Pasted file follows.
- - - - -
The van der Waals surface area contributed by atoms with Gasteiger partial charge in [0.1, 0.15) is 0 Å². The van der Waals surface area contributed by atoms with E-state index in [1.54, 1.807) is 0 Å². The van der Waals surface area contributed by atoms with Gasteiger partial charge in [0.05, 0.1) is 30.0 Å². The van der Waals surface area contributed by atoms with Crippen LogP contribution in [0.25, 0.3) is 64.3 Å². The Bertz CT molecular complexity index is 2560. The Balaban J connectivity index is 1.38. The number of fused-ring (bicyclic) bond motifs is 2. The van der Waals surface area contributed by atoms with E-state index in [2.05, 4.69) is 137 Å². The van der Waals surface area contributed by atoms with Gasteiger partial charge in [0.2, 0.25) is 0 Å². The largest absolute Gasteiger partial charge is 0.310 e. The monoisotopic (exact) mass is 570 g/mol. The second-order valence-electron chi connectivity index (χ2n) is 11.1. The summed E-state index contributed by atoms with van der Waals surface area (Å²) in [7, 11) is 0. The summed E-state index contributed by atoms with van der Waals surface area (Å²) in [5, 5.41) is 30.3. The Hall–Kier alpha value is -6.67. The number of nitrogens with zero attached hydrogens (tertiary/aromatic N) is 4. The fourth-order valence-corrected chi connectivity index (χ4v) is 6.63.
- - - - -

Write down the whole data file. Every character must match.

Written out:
The van der Waals surface area contributed by atoms with Gasteiger partial charge in [0.1, 0.15) is 0 Å². The van der Waals surface area contributed by atoms with E-state index in [1.54, 1.807) is 0 Å². The van der Waals surface area contributed by atoms with Gasteiger partial charge in [0.05, 0.1) is 30.0 Å². The van der Waals surface area contributed by atoms with Crippen LogP contribution in [0.25, 0.3) is 64.3 Å². The Bertz CT molecular complexity index is 2560. The Balaban J connectivity index is 1.38. The number of fused-ring (bicyclic) bond motifs is 2. The van der Waals surface area contributed by atoms with E-state index in [2.05, 4.69) is 137 Å². The van der Waals surface area contributed by atoms with Gasteiger partial charge in [0.2, 0.25) is 0 Å². The largest absolute Gasteiger partial charge is 0.310 e. The monoisotopic (exact) mass is 570 g/mol. The second-order valence-electron chi connectivity index (χ2n) is 11.1. The summed E-state index contributed by atoms with van der Waals surface area (Å²) in [7, 11) is 0. The summed E-state index contributed by atoms with van der Waals surface area (Å²) in [5, 5.41) is 30.3. The Hall–Kier alpha value is -6.67. The number of nitrogens with zero attached hydrogens (tertiary/aromatic N) is 4. The fourth-order valence-corrected chi connectivity index (χ4v) is 6.63.